India vs Pakistan 2012: It’s about time.
Pakistan and India have met on numerous occasions in the past year or so, including the 2011 World Cup semi-final, the Asia Cup, and also a couple of times at the recent T20 World Cup. So the fact that the two arch-rivals meet yet again for two T20Is and three ODIs starting tomorrow, may not feel that significant for many fans.
However it is significant. The fans have not had the privilege of viewing their teams partake in a bilateral series against one another since 2007, a period when Pakistan and India were playing each other arguably far too often. It’s easy to forget that Pakistan’s 2007 tour of India was the fourth series between the sides in four years, after bilateral ties resumed for the historic meeting in 2004. Various other meetings in tri-series tournaments and Asia Cups meant that the rivalry was beginning to become a bit stale, with some suggesting that the teams were playing each other far too often.
Since 2007, we have only been able to witness nine India-Pakistan contests, six of which have been won by India, including the last four meetings. They have certainly looked far more relaxed in recent matches between the two teams, and perhaps this explains their success, and the fact that Indian fans are not hyping this series up as much as their Pakistani counterparts. Nonetheless, it was important for world cricket that India and Pakistan resumed bilateral ties, and let’s hope we see a return leg in Pakistan very soon, preferably with some Test matches.
As for the series itself, it’s a tough one to call. Whilst India have had the better of the recent head to head encounters, their defeat to England at home most surely have left them demoralised. After losing a Test series at home for the first time since 2004, they were also unable to seal the T20I series, a format in which they are expected to dominate, after Eoin Morgan’s last ball six snatched England victory. Pakistan went further in the T20 World Cup, but inevitably lost to India along the way, and must be rusty after a long break from international cricket.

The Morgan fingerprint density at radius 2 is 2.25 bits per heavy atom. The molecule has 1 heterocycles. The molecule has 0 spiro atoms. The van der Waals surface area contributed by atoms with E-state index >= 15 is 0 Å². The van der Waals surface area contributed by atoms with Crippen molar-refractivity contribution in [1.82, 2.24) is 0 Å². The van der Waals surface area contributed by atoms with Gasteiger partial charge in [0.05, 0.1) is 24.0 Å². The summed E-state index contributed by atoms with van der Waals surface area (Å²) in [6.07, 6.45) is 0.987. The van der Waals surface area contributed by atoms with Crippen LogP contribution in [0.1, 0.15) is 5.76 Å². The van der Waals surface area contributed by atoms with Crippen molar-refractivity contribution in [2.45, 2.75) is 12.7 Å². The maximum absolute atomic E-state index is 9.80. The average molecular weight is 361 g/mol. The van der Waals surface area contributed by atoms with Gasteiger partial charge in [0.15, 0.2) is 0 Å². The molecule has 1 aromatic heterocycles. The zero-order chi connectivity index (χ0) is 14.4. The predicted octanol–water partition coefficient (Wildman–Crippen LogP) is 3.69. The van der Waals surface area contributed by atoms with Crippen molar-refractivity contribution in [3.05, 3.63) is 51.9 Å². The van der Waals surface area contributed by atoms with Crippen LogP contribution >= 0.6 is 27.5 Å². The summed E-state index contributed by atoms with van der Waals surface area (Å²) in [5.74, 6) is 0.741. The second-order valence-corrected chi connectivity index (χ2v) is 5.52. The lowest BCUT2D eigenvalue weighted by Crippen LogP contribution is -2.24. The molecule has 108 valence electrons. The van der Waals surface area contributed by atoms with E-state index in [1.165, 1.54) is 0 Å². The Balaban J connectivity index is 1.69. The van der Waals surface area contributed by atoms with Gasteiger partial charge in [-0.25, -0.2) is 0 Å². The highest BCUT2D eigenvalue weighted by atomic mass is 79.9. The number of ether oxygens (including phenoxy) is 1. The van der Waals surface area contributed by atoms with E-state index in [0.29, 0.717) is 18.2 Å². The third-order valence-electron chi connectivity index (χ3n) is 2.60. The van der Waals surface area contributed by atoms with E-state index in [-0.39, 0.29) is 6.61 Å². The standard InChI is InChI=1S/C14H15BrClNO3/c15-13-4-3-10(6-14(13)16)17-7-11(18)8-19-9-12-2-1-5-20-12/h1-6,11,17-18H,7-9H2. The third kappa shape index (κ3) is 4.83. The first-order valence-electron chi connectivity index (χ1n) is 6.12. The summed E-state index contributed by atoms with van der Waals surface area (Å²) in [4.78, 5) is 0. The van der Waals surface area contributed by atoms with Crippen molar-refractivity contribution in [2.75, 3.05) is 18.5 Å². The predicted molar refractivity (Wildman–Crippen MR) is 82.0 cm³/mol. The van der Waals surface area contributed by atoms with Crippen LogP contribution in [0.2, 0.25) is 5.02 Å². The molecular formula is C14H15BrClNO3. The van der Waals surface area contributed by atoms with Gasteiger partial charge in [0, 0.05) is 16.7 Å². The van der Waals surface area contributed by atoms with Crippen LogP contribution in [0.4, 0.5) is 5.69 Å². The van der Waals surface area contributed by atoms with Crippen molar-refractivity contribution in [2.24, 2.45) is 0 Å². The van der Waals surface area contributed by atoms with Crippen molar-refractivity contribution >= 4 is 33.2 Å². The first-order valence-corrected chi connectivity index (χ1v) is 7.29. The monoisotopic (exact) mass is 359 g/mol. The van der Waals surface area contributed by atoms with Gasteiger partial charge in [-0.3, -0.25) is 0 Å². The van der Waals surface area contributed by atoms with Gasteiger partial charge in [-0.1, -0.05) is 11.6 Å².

Pakistan have opted for an interesting blend of youth and experience in both ODI and T20 squads, with some exciting new faces in the team. Umar Amin, Zulfiqar Babar, Asad Ali, Mohammad Irfan, Haris Sohail and Anwar Ali are the less recognisable names in the selected squads, but all appear to have been selected following strong domestic showings in recent months. The T20 side looks somewhat thin on batting, and there will be pressure on the likes of Nasir Jamshed and skipper Mohammad Hafeez to set a decent platform for some of the aggressors lower down.
The ODI squad looks quite impressive, with Younis Khan, Azhar Ali and Misbah Ul-Haq likely to be part of the middle order. The issue will be whether these players can bat at the required pace, particularly on the flat high scoring Indian tracks. The think tank should seriously consider giving Haris Sohail a go, and with no Shahid Afridi (yet!) or Abdul Razzaq, there is distinct lack of firepower later in the batting order. If fast bowlers Junaid Khan, Umar Gul and Wahab Riaz hit form, they could certainly prove to be handful for the Indian batsmen.
India are unchanged from the T20 side that tied the series with England, but their ODI squad contains some new faces. Bhuvneshwar Kumar, an Uttar Pradesh all-rounder, and Shami Ahmed, a seamer from Bengal, have been rewarded for consistently performing in domestic cricket and on A tours. Despite Virat Kohli’s poor form recently, Pakistan should be wary of him, and we only need to look back to the Asia Cup for evidence of what he is capable. Yuvraj Singh also looked to be regaining some form, and with Virender Sehwag also back in the ODI squad, Pakistan will need to be on top of their game to restrict what appears to be a powerful batting lineup.
In around 24 hours time, the heart will start beating ever so slightly faster, the palms will be a little bit sweatier, and the throats might be sore from all the shouting. It’s another India versus Pakistan cricket encounter, the biggest rivalry in sport. Fact.